Safa and reporter Ghaith Abdul Ahad posed as a Yemeni husband and wife to reach an Al Qaeda contact who would allow them access to Al Qaeda-controlled territory in southern Yemen.
They visited several towns being run under Sharia law by Al Qaeda. The tension in the towns is mirrored by the tension surrounding their visit. Every piece of filming is closely controlled.
In the town of Ja'ar, Safa and Ghaith were blind-folded and had to hand over their mobile phones before being allowed to film a group of detained government soldiers. The issues raised in the film - particularly the radicalizing effect of drone attacks - received wide-spread coverage after it was shown in the United States
The judges described the film as a brave and important piece of journalism which helped explain the rise of Al Qaeda in Yemen.
One said: "It challenges stereo-types and shows a completely new side of Al Qaeda. They were governing a city. That's not normally how we think of them. Small sequences of filming like the fluttering black Al Qaeda flag and the shops emptying as everyone goes to the mosque build to form a compelling narrative. It is fantastic story-telling."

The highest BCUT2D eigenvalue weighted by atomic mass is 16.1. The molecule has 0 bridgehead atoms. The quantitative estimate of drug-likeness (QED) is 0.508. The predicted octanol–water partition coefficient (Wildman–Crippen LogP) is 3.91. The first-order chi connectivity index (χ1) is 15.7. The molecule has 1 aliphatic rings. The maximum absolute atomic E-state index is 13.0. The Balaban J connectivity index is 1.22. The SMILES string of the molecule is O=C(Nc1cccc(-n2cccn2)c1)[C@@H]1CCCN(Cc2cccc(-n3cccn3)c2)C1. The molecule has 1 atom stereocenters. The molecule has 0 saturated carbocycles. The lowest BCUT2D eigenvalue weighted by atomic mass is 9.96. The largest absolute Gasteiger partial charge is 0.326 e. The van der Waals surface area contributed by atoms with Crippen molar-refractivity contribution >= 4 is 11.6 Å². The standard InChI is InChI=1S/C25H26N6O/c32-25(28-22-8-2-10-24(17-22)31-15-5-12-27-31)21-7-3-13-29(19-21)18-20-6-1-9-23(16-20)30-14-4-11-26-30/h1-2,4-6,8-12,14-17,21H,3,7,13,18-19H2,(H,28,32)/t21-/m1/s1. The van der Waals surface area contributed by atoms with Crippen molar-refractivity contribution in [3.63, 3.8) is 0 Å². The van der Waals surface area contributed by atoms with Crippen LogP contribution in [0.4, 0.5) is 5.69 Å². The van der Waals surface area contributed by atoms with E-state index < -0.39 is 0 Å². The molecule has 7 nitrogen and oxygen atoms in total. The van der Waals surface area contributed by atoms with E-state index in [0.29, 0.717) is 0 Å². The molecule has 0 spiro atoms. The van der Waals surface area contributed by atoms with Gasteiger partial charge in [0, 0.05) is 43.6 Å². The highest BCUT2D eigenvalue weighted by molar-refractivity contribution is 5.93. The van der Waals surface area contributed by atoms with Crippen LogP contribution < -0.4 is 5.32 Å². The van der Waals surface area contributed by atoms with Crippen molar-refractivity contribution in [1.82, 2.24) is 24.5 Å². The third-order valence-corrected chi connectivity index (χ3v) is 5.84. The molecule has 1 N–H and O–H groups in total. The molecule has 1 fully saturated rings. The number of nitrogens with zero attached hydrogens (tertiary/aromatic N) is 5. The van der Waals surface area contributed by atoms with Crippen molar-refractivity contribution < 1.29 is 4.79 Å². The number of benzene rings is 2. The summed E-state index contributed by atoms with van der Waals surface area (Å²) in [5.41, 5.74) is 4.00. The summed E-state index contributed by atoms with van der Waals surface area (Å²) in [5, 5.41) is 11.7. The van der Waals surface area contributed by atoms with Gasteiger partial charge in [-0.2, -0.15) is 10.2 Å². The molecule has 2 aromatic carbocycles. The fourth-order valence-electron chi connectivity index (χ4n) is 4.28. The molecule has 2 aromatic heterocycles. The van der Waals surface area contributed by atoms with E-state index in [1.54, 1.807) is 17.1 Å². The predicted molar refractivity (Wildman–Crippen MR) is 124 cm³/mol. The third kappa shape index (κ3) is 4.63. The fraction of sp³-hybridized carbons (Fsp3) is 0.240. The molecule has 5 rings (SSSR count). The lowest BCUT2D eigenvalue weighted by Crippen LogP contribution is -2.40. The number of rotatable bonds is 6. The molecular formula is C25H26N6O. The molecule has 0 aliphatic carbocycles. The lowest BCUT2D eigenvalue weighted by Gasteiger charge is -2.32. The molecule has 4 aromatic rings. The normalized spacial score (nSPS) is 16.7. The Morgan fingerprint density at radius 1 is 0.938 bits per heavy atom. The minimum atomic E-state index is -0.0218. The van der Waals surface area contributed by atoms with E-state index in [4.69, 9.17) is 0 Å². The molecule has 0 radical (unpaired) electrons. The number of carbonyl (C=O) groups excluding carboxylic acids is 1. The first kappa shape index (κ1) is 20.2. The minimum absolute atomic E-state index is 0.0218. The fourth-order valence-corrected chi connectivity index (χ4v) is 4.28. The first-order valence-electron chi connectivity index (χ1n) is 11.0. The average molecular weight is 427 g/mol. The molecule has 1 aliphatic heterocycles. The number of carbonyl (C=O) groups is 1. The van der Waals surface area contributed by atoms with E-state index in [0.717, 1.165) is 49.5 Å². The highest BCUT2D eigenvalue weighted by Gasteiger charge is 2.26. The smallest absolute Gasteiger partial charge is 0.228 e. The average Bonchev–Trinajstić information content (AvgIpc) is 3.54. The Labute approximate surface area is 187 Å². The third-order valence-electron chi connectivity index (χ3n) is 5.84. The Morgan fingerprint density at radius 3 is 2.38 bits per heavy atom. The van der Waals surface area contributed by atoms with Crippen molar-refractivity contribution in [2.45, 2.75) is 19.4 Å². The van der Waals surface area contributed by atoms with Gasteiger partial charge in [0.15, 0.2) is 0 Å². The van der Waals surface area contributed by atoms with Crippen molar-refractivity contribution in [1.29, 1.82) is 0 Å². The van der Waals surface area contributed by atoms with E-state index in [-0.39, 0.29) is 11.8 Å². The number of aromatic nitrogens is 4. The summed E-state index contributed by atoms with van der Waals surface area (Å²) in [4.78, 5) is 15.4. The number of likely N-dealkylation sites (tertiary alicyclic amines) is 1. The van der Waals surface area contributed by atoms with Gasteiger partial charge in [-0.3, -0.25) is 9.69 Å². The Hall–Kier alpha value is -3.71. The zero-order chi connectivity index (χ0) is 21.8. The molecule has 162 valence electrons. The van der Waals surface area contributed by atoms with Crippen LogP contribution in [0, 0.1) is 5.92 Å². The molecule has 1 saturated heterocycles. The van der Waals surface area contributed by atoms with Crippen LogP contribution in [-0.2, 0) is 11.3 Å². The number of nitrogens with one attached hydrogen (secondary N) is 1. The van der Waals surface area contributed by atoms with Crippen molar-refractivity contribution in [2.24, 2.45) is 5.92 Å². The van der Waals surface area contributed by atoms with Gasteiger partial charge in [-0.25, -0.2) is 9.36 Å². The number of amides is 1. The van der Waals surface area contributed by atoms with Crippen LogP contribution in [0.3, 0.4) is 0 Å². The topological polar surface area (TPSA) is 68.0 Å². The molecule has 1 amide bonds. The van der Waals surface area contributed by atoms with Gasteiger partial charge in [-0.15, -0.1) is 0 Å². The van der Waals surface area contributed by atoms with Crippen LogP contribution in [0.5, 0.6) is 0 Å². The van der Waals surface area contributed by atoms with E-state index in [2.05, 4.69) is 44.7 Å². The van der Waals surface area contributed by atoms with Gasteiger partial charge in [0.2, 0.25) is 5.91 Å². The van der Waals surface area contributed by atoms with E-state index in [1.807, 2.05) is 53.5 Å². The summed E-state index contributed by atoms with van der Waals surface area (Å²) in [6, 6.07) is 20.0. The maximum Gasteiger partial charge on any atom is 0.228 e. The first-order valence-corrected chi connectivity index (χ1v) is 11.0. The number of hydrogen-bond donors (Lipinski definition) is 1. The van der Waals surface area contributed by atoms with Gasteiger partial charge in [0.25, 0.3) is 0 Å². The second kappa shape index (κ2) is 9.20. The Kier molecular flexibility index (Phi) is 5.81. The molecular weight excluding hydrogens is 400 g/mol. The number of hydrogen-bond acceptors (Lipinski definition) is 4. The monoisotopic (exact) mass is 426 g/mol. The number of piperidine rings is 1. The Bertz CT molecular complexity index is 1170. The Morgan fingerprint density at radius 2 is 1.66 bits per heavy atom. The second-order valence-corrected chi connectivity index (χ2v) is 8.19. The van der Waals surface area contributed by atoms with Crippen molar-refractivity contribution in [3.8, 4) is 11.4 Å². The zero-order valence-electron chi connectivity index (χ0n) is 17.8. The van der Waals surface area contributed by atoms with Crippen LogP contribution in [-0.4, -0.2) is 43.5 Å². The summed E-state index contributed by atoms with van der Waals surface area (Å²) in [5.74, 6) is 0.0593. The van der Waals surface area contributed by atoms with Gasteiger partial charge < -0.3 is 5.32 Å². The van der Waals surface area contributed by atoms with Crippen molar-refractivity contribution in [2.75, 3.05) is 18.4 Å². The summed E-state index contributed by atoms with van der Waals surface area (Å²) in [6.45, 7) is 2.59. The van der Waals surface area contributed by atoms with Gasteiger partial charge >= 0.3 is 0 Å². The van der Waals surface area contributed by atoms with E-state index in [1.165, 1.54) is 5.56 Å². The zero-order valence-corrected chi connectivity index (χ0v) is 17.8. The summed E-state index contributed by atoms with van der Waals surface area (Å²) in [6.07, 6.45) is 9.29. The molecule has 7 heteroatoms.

Safa Al-Ahmad is a Saudi freelance journalist based in the Middle East. She has worked both for print and TV for major channels in the region. Her first job was as a news producer for Al Jazeera Arabic in the Washington DC bureau in 2000 where she witnessed Ehud Barak shoving Yasser Arafat through the door at Camp David and from then on was a news junkie. With the start of the second intifada she travelled to Palestine, then on to Lebanon, Bahrain, Democratic Republic of Congo and Libya among others. She witnessed most of the revolutions in the Arab world. 'Al Qaeda in Yemen' is her first self-shot film.